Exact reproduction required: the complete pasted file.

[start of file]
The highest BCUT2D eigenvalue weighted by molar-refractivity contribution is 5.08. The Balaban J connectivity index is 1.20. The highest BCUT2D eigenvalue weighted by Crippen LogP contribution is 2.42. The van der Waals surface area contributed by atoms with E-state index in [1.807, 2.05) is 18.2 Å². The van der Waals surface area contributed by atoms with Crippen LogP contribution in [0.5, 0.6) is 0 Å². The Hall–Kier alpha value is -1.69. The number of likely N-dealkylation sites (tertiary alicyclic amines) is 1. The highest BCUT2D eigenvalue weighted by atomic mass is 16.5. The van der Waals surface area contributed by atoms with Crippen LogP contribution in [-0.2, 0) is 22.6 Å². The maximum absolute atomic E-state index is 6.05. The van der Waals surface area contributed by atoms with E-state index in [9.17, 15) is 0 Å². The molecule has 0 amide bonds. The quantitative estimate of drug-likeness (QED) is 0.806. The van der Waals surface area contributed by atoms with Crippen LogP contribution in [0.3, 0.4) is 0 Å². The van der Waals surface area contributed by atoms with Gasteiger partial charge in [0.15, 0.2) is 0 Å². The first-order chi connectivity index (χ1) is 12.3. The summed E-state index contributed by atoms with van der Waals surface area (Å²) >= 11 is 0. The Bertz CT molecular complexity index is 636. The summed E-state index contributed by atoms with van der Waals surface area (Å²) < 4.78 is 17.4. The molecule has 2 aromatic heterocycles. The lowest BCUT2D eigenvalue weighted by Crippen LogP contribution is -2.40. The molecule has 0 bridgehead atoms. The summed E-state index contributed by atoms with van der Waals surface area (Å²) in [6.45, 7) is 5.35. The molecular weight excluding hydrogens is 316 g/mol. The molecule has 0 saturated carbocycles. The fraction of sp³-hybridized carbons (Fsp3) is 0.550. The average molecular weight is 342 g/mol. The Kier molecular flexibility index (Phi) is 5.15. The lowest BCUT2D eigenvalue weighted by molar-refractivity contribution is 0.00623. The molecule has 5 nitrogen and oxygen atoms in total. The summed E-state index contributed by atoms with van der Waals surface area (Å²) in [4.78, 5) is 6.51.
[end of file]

The highest BCUT2D eigenvalue weighted by molar-refractivity contribution is 5.08. The Balaban J connectivity index is 1.20. The highest BCUT2D eigenvalue weighted by Crippen LogP contribution is 2.42. The van der Waals surface area contributed by atoms with E-state index in [1.807, 2.05) is 18.2 Å². The van der Waals surface area contributed by atoms with Crippen LogP contribution in [0.5, 0.6) is 0 Å². The Hall–Kier alpha value is -1.69. The number of likely N-dealkylation sites (tertiary alicyclic amines) is 1. The highest BCUT2D eigenvalue weighted by atomic mass is 16.5. The van der Waals surface area contributed by atoms with Crippen LogP contribution in [-0.2, 0) is 22.6 Å². The maximum absolute atomic E-state index is 6.05. The van der Waals surface area contributed by atoms with E-state index in [9.17, 15) is 0 Å². The molecule has 0 amide bonds. The quantitative estimate of drug-likeness (QED) is 0.806. The van der Waals surface area contributed by atoms with Crippen LogP contribution in [0.3, 0.4) is 0 Å². The van der Waals surface area contributed by atoms with Gasteiger partial charge in [0.15, 0.2) is 0 Å². The first-order chi connectivity index (χ1) is 12.3. The summed E-state index contributed by atoms with van der Waals surface area (Å²) >= 11 is 0. The Bertz CT molecular complexity index is 636. The summed E-state index contributed by atoms with van der Waals surface area (Å²) < 4.78 is 17.4. The molecule has 2 aromatic heterocycles. The lowest BCUT2D eigenvalue weighted by Crippen LogP contribution is -2.40. The molecule has 0 bridgehead atoms. The summed E-state index contributed by atoms with van der Waals surface area (Å²) in [6.45, 7) is 5.35. The molecular weight excluding hydrogens is 316 g/mol. The molecule has 0 saturated carbocycles. The fraction of sp³-hybridized carbons (Fsp3) is 0.550. The average molecular weight is 342 g/mol. The Kier molecular flexibility index (Phi) is 5.15. The lowest BCUT2D eigenvalue weighted by molar-refractivity contribution is 0.00623. The molecule has 5 nitrogen and oxygen atoms in total. The summed E-state index contributed by atoms with van der Waals surface area (Å²) in [4.78, 5) is 6.51.